While multiple organizations work to combat the lack of information about safe drug use and products such as Naloxone are distributed to prevent overdose, these efforts are not widespread enough. Users cannot overdose on the drugs currently being legalized, like marijuana, but legalization has contributed to open discussions, public information, and a lack of stigma, leading to increased regulation and safety standards and increased awareness of how to use or smoke marijuana safely.
Legalization Does Not Increase Use
While most of us think that legalization contributes to an immediate rush to buy drugs, this rush is only temporary. In fact, Colorado, which legalized marijuana in 2014, has a teen marijuana usage below the national average, or a decrease from when cannabis was illegal in the state. Studies show that 21.2% of Colorado teens use cannabis at least occasionally, compared to 21.7% at a national level.
Similar statistics can be found internationally. In the Netherlands, where cannabis has been legal since the 1970s, approximately 8% of the population use the drug. That's a stark contrast to the United States, where a national average of 16.2% remains the norm. However, legalization has not been tested with harder drugs, which are more addictive. Heroin was legal in the 1800s and early 1900s, leading to a massive wave of dependence and addiction. But, it was also marketed as non-addictive and as safer alternative to morphine for tuberculosis and other cough-related diseases. People weren't taking it to 'get high' they were taking it while unaware of the danger. Therefore, any speculation on what would happen if hard drugs were legalized today is just that, speculation. With no existing data to show what would happen if dangerous drugs were legalized and regulated, it is extremely difficult to determine what might happen if users were given information and safety precautions at the same time.
Legalizing Drugs and Crime Rates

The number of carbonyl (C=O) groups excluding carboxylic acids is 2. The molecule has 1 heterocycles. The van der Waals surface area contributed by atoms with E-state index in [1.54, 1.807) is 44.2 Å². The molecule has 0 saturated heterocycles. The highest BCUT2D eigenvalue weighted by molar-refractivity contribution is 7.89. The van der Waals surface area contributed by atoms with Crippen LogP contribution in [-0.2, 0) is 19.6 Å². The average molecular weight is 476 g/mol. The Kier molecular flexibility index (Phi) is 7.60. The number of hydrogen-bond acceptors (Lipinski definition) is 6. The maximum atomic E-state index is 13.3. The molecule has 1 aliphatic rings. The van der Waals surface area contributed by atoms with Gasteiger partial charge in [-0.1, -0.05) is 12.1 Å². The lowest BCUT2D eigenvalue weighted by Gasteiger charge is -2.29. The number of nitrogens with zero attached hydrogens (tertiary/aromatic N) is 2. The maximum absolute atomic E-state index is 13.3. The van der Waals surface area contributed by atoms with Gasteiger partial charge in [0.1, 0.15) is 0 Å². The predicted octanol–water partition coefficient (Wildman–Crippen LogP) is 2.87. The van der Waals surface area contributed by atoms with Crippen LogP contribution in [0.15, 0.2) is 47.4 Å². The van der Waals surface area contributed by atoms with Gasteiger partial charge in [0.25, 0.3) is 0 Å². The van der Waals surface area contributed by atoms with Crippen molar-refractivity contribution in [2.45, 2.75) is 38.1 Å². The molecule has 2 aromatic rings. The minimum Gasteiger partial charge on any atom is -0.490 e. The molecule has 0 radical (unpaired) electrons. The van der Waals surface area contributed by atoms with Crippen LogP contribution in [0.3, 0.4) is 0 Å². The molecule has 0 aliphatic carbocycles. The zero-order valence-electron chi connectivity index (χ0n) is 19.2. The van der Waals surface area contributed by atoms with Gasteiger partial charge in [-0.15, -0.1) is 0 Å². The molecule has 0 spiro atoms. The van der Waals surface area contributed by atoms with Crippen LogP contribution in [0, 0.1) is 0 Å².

Illegal drug use and crime are inexorably linked. Persons who are addicted to a substance are more likely to behave recklessly, to involve themselves in crime or petty crime to get more of their substance, and are more likely to behave aggressively and dangerously around others. There is limited data available to determine what might happen in the face of legalized drugs. For example, in Colorado, crime rates spiked dramatically as smugglers were lured to the area with the option to buy marijuana cheaply and legally to smuggle out to other states to sell it at a high profit. Similarly, the Netherlands, which allows cannabis growth for personal use and cannabis sale, but not commercial cannabis production often sees large-scale smuggling organizations importing cannabis into the country. But, with no data available to show what would happen if every state legalized cannabis and there was no illegal market, it is difficult to determine what might happen.
Legalizing drugs is a controversial topic, but with increased safety and regulation on the line, it could benefit rather than harm those interested in trying those substances. With more information available, drugs available from regulated, and therefore safer, sources, and the ability to more easily discuss drug use with parents and teachers, many teens could be prevented from abusing drugs and developing diseases or injury, or abusing drugs and developing an addiction. However, there are potential setbacks as well.
Legal or not, long-term drug use can be habit forming. If your child is using, you can get them help. A rehab facility will offer confidentiality, support, and the therapy and treatment your child needs to overcome their addiction.
If you or your loved one is struggling with addiction, you can talk to us about addiction treatment programs at our affordable drug and alcohol rehab that fit your needs, contact us today. The Anaheim Lighthouse is a modern and effective addiction treatment center in Southern California.